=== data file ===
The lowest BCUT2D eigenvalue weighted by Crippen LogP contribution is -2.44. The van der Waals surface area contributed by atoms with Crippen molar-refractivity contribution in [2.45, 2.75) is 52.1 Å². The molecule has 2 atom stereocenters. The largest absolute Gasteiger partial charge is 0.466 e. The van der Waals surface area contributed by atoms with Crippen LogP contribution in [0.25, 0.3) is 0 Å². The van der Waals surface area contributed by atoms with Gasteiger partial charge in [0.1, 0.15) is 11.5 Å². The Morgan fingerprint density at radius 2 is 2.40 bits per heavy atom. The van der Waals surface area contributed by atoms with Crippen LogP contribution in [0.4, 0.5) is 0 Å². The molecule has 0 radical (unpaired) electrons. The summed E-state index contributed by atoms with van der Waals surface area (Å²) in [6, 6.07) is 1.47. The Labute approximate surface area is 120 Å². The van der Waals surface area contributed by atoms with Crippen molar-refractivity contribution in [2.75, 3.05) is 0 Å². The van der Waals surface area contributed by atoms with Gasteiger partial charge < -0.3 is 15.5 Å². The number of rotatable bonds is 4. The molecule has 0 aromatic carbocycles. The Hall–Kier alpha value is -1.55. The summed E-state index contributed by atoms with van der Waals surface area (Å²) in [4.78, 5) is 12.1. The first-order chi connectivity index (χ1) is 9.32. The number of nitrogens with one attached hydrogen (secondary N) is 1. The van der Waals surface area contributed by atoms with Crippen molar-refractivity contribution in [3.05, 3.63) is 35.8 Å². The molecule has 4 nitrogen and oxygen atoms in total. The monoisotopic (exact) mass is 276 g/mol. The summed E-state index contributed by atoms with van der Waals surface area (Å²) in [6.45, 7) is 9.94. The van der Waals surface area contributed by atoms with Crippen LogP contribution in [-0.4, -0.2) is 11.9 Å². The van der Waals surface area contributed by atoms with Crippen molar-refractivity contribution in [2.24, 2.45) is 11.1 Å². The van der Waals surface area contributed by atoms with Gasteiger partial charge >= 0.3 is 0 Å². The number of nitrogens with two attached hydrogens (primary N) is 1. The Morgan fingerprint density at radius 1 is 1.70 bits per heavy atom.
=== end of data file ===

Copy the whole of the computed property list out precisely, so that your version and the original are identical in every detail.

The lowest BCUT2D eigenvalue weighted by Crippen LogP contribution is -2.44. The van der Waals surface area contributed by atoms with Crippen molar-refractivity contribution in [2.45, 2.75) is 52.1 Å². The molecule has 2 atom stereocenters. The largest absolute Gasteiger partial charge is 0.466 e. The van der Waals surface area contributed by atoms with Crippen LogP contribution in [0.25, 0.3) is 0 Å². The van der Waals surface area contributed by atoms with Gasteiger partial charge in [0.1, 0.15) is 11.5 Å². The Morgan fingerprint density at radius 2 is 2.40 bits per heavy atom. The van der Waals surface area contributed by atoms with Crippen LogP contribution in [0.4, 0.5) is 0 Å². The molecule has 0 radical (unpaired) electrons. The summed E-state index contributed by atoms with van der Waals surface area (Å²) in [6, 6.07) is 1.47. The Labute approximate surface area is 120 Å². The van der Waals surface area contributed by atoms with Crippen molar-refractivity contribution in [2.75, 3.05) is 0 Å². The van der Waals surface area contributed by atoms with Gasteiger partial charge < -0.3 is 15.5 Å². The number of rotatable bonds is 4. The molecule has 0 aromatic carbocycles. The Hall–Kier alpha value is -1.55. The summed E-state index contributed by atoms with van der Waals surface area (Å²) in [4.78, 5) is 12.1. The first-order chi connectivity index (χ1) is 9.32. The number of nitrogens with one attached hydrogen (secondary N) is 1. The van der Waals surface area contributed by atoms with Crippen molar-refractivity contribution in [3.05, 3.63) is 35.8 Å². The molecule has 4 nitrogen and oxygen atoms in total. The monoisotopic (exact) mass is 276 g/mol. The summed E-state index contributed by atoms with van der Waals surface area (Å²) in [6.45, 7) is 9.94. The van der Waals surface area contributed by atoms with Crippen LogP contribution in [-0.4, -0.2) is 11.9 Å². The van der Waals surface area contributed by atoms with Crippen molar-refractivity contribution in [2.24, 2.45) is 11.1 Å². The van der Waals surface area contributed by atoms with Gasteiger partial charge >= 0.3 is 0 Å². The number of nitrogens with two attached hydrogens (primary N) is 1. The Morgan fingerprint density at radius 1 is 1.70 bits per heavy atom.